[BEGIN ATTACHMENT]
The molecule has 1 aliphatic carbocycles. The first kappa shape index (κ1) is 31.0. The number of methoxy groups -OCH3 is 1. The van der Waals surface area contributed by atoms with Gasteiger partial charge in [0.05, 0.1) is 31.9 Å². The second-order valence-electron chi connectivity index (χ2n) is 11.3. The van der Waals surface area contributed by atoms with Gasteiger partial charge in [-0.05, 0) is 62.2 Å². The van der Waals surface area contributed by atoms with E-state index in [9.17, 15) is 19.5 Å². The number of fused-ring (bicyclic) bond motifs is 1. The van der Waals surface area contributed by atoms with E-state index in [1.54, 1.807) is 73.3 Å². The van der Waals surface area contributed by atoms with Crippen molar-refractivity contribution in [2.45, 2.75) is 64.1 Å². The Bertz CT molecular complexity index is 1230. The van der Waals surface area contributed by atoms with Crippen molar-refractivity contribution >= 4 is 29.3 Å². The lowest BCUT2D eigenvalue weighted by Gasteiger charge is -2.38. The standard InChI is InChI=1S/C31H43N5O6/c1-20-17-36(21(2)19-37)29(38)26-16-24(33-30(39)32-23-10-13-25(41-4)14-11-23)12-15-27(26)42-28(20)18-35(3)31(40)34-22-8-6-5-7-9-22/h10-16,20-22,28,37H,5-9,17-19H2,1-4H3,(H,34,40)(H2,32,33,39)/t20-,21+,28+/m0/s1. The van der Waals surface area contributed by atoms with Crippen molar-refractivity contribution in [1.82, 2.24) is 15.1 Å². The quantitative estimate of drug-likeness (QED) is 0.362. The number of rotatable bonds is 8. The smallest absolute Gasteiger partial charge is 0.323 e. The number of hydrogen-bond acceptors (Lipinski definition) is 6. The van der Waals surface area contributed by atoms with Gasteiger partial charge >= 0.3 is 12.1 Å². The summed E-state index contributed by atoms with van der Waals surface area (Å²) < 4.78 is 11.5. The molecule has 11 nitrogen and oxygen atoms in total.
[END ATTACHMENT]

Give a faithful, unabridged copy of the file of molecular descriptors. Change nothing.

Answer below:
The molecule has 1 aliphatic carbocycles. The first kappa shape index (κ1) is 31.0. The number of methoxy groups -OCH3 is 1. The van der Waals surface area contributed by atoms with Gasteiger partial charge in [0.05, 0.1) is 31.9 Å². The second-order valence-electron chi connectivity index (χ2n) is 11.3. The van der Waals surface area contributed by atoms with Gasteiger partial charge in [-0.05, 0) is 62.2 Å². The van der Waals surface area contributed by atoms with E-state index in [9.17, 15) is 19.5 Å². The number of fused-ring (bicyclic) bond motifs is 1. The van der Waals surface area contributed by atoms with E-state index in [1.54, 1.807) is 73.3 Å². The van der Waals surface area contributed by atoms with Crippen molar-refractivity contribution in [2.45, 2.75) is 64.1 Å². The Bertz CT molecular complexity index is 1230. The van der Waals surface area contributed by atoms with Crippen molar-refractivity contribution >= 4 is 29.3 Å². The lowest BCUT2D eigenvalue weighted by Gasteiger charge is -2.38. The standard InChI is InChI=1S/C31H43N5O6/c1-20-17-36(21(2)19-37)29(38)26-16-24(33-30(39)32-23-10-13-25(41-4)14-11-23)12-15-27(26)42-28(20)18-35(3)31(40)34-22-8-6-5-7-9-22/h10-16,20-22,28,37H,5-9,17-19H2,1-4H3,(H,34,40)(H2,32,33,39)/t20-,21+,28+/m0/s1. The van der Waals surface area contributed by atoms with Crippen molar-refractivity contribution in [1.82, 2.24) is 15.1 Å². The quantitative estimate of drug-likeness (QED) is 0.362. The number of rotatable bonds is 8. The smallest absolute Gasteiger partial charge is 0.323 e. The number of hydrogen-bond acceptors (Lipinski definition) is 6. The van der Waals surface area contributed by atoms with Gasteiger partial charge >= 0.3 is 12.1 Å². The summed E-state index contributed by atoms with van der Waals surface area (Å²) < 4.78 is 11.5. The molecule has 11 nitrogen and oxygen atoms in total.